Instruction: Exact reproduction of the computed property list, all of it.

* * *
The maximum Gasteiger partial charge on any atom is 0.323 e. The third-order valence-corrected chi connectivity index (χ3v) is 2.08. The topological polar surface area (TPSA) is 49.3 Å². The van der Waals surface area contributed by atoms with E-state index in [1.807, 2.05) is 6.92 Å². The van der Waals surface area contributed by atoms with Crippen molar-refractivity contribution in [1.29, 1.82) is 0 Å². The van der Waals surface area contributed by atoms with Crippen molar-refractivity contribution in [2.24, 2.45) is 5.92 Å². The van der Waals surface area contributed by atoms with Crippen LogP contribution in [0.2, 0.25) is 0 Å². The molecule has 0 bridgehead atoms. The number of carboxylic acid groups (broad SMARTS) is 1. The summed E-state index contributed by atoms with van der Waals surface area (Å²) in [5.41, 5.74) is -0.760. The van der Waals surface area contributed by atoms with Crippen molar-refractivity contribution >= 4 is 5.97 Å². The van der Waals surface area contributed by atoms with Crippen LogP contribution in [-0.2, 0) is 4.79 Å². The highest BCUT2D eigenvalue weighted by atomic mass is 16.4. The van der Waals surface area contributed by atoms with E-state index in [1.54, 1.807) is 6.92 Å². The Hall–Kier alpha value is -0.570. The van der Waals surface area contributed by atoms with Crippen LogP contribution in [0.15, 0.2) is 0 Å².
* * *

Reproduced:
The maximum Gasteiger partial charge on any atom is 0.323 e. The third-order valence-corrected chi connectivity index (χ3v) is 2.08. The topological polar surface area (TPSA) is 49.3 Å². The van der Waals surface area contributed by atoms with E-state index in [1.807, 2.05) is 6.92 Å². The van der Waals surface area contributed by atoms with Crippen molar-refractivity contribution in [1.29, 1.82) is 0 Å². The van der Waals surface area contributed by atoms with Crippen molar-refractivity contribution in [2.24, 2.45) is 5.92 Å². The van der Waals surface area contributed by atoms with Crippen LogP contribution in [0.2, 0.25) is 0 Å². The molecule has 0 bridgehead atoms. The number of carboxylic acid groups (broad SMARTS) is 1. The summed E-state index contributed by atoms with van der Waals surface area (Å²) in [5.41, 5.74) is -0.760. The van der Waals surface area contributed by atoms with Crippen molar-refractivity contribution >= 4 is 5.97 Å². The van der Waals surface area contributed by atoms with Crippen LogP contribution in [-0.2, 0) is 4.79 Å². The highest BCUT2D eigenvalue weighted by atomic mass is 16.4. The van der Waals surface area contributed by atoms with E-state index in [1.54, 1.807) is 6.92 Å². The Hall–Kier alpha value is -0.570. The van der Waals surface area contributed by atoms with Crippen LogP contribution in [0.15, 0.2) is 0 Å².